Two Methods to Elect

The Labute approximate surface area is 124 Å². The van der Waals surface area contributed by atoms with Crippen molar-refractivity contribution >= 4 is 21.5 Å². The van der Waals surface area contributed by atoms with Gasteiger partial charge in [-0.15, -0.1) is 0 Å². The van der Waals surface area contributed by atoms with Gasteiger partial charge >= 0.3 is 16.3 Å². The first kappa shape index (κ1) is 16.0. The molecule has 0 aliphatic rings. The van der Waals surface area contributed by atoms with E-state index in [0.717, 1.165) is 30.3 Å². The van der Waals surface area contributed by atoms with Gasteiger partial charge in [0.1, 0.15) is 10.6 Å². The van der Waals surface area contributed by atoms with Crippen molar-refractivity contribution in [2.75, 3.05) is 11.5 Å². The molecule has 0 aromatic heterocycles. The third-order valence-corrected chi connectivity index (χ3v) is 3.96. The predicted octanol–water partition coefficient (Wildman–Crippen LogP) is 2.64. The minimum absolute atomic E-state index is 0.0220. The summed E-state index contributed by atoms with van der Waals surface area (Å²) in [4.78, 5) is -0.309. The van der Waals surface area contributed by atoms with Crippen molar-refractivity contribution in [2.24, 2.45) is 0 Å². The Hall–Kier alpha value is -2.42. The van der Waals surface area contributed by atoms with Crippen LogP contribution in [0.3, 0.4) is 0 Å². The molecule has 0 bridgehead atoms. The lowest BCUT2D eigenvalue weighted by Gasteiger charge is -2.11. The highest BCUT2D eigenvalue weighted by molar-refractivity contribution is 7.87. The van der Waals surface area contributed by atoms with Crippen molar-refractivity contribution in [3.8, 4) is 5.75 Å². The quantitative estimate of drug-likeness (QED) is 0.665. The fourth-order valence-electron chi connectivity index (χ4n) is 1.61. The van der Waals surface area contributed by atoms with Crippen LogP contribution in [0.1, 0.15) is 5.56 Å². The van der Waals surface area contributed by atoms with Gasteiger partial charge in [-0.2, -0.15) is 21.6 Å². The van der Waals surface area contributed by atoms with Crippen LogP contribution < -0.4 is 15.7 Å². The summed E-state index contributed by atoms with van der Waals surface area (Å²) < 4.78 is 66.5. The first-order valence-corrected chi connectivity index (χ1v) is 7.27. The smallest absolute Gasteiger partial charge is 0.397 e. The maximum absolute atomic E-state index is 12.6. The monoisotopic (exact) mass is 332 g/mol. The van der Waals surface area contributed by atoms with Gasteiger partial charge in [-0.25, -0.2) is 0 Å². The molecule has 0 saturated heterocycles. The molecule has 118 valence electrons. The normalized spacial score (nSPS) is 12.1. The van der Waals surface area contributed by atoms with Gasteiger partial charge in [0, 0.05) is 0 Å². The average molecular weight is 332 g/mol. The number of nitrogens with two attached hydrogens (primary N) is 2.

There are two methods of making the beneficiary's election. If the stock in the corporation was transferred to the trust on or before the date the corporation filed its "S" election and both trust and corporation elections will have the same effective date, Part HI of federal Form 2553, Election by a Small Business Corporation, should be signed and filed by the current income beneficiary. When this is not the case (i.e., an S Corporation shareholder makes a gift of stock after the corporation has been an S Corporation for a number of years) an election must be filed by the beneficiary signing a statement which: 1) states the name, address and taxpayer identification number of the current income beneficiary, the trust and the corporation; 2) identifies the election under Sec. 1361(d)(2); 3) specifies the date on which the election is to become effective; and 4) provides information sufficient to show that the current income beneficiary is entitled to make the election (a copy of the trust instrument serves nicely). NOTE: A separate election must be filed for each S Corporation in which the trust is a shareholder.